Sir Noël Coward: The Master (1899-1973)
With a posh sense of style and a quintessentially British sense of humor, Noël Coward rose from the working-class. Not unusual at the time, he attended school only until age 11 when he started performing in the theater. Nonetheless, a voracious reader, he excelled at everything he did, earning him the nickname The Master: singing, acting, writing poetry, plays, screenplays, books, musicals, operas, drawing, and painting. In 1921, he visited the US and thereafter incorporated the upbeat pace of Broadway plays, which he found to be fresh and inspiring in a way that British plays were not. During WWII, Coward wrote propaganda to convince the US to enter the war. Soon, however, he was assigned to entertain the troops as a singer. Like Lorca, Noël Coward was on the Nazi Black List and would have also been targeted had Germany won the war. He wrote hundreds of songs, such as Mad Dogs and Englishmen and more than 50 plays including Peace In Our Time (1945), the occult film Blithe Spirit (1941), and the bisexual play Design for Living (1932). Fortunately for us, his plays of the 1920s and 30s experienced a resurgence of popularity in the 60s and 70s.
Federico Garcia Lorca: Consummate Artist (1898-1936)
Born near Granada, Lorca wanted a career in music, but could have as easily become a visual artist. In the dorm in Madrid he met Luis Buñuel and Salvador Dali. A platonic bromance flourished and Dalí became his set designer. But the sudden success of Lorca’s first book Gypsy Ballads appears to have destroyed his closest relationships including with Dalí. The bitterness was compounded the following year when Buñuel and Dalí had a sudden success of their own with the film Un Chien Andalou (1929). The stress of being a public person while trying to conceal his sexuality prompted Lorca to tour the Americas. When he returned, the new leftist government appointed him director of a student theater company created to bring first-rate theater to the poor for free. This was his most prolific period. Lorca wrote, directed, and acted in plays performed throughout the countryside. His best known works are Blood Wedding, Yerma and The House of Bernarda Alba. Recurrent themes deal with spirituality, the role of women, and class. When asked about his political preferences, Lorca said he felt “Catholic, communist, anarchist, libertarian, traditionalist and monarchist at the same time.” He never joined a political party and was proud to be a friend and brother to all. Nonetheless, when the government changed hands, the theater soon went dark. Lorca was one of the first people targeted by Franco’s Falangists due to his sexuality. He was murdered and buried in a mass grave at the start of the Spanish Civil War, immortalizing his legacy forever. His works were banned in Spain until 1953.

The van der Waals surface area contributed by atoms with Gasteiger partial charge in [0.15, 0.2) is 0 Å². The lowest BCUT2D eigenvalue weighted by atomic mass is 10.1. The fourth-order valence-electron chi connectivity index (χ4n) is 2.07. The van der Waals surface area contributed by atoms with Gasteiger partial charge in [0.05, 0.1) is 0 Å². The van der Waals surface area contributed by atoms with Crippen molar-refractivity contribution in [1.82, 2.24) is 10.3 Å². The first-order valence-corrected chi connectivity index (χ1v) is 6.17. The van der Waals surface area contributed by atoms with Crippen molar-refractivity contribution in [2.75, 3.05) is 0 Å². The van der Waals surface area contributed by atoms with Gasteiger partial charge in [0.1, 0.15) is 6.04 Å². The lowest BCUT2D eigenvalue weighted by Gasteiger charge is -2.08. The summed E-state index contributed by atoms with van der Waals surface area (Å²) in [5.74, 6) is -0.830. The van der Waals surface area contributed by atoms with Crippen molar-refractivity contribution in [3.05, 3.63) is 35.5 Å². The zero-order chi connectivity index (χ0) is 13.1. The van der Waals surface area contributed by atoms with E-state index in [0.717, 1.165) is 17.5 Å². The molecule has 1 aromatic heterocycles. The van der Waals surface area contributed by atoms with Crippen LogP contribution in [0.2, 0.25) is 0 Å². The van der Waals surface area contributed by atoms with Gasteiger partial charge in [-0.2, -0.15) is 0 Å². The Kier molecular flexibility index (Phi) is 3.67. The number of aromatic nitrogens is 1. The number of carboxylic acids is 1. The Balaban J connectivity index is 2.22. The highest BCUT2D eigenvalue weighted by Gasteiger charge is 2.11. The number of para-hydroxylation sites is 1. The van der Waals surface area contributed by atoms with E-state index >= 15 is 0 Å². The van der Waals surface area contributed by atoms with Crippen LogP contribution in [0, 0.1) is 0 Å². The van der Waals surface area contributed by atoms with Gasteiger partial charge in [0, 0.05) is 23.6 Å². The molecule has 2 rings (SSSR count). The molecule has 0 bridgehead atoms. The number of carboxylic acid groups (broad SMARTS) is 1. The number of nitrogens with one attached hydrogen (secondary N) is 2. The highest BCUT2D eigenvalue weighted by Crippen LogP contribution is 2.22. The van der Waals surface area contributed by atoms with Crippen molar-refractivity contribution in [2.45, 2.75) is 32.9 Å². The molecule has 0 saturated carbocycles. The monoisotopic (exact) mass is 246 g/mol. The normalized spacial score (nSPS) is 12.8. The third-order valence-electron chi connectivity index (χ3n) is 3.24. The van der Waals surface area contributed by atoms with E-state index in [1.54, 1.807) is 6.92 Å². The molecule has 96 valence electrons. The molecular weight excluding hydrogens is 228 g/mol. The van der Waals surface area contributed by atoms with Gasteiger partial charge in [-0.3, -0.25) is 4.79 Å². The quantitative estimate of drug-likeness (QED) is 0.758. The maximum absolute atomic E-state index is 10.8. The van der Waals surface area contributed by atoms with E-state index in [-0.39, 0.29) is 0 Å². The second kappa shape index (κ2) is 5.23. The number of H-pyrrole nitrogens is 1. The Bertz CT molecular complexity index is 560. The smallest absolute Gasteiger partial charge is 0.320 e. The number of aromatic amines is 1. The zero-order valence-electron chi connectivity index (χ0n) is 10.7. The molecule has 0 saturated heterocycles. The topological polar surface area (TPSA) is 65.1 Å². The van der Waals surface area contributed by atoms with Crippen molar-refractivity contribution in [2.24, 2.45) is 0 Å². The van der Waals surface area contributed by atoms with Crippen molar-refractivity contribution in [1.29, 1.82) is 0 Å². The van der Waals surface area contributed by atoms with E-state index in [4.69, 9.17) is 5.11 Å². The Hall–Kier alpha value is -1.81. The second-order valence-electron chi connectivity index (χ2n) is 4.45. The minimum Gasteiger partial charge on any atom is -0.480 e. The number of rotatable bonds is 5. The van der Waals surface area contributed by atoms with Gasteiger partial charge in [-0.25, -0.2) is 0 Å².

The Singular Personality of Oscar Wilde (1854-1900)
Irish by birth, no doubt Wilde is one of the greatest playwrights ever. Flamboyant in dress, and armed and equipped in the art of conversation, Wilde became a popular personality while working as a journalist in London. As an illustration of his originality, he famously said, “I find it harder and harder every day to live up to my blue china.” He is best known for his novel The Picture of Dorian Gray (1890) and the comedy The Importance of Being Earnest (1895), still huge hits to this day. Unfortunately, the same year he was convicted of “gross indecency” by his boyfriend’s vituperative father. (The father, the Marquis of Queensberry, may have been hyper-vigilant against sexual predators after his oldest son was mysteriously killed by someone the young man worked for and seems to have been intimate with.) Upon Wilde’s release, ostracized by nearly everyone, he fled to France where he lived in extreme poverty for the last 3 years of his life. There he wrote The Ballad of Reading Gaol and an interesting work about his spiritual journey called De Profundis. In 2017, he and about 50,000 other men similarly convicted were at long last pardoned.
Laura Moreno is a manuscript editor and freelance writer based in Los Angeles.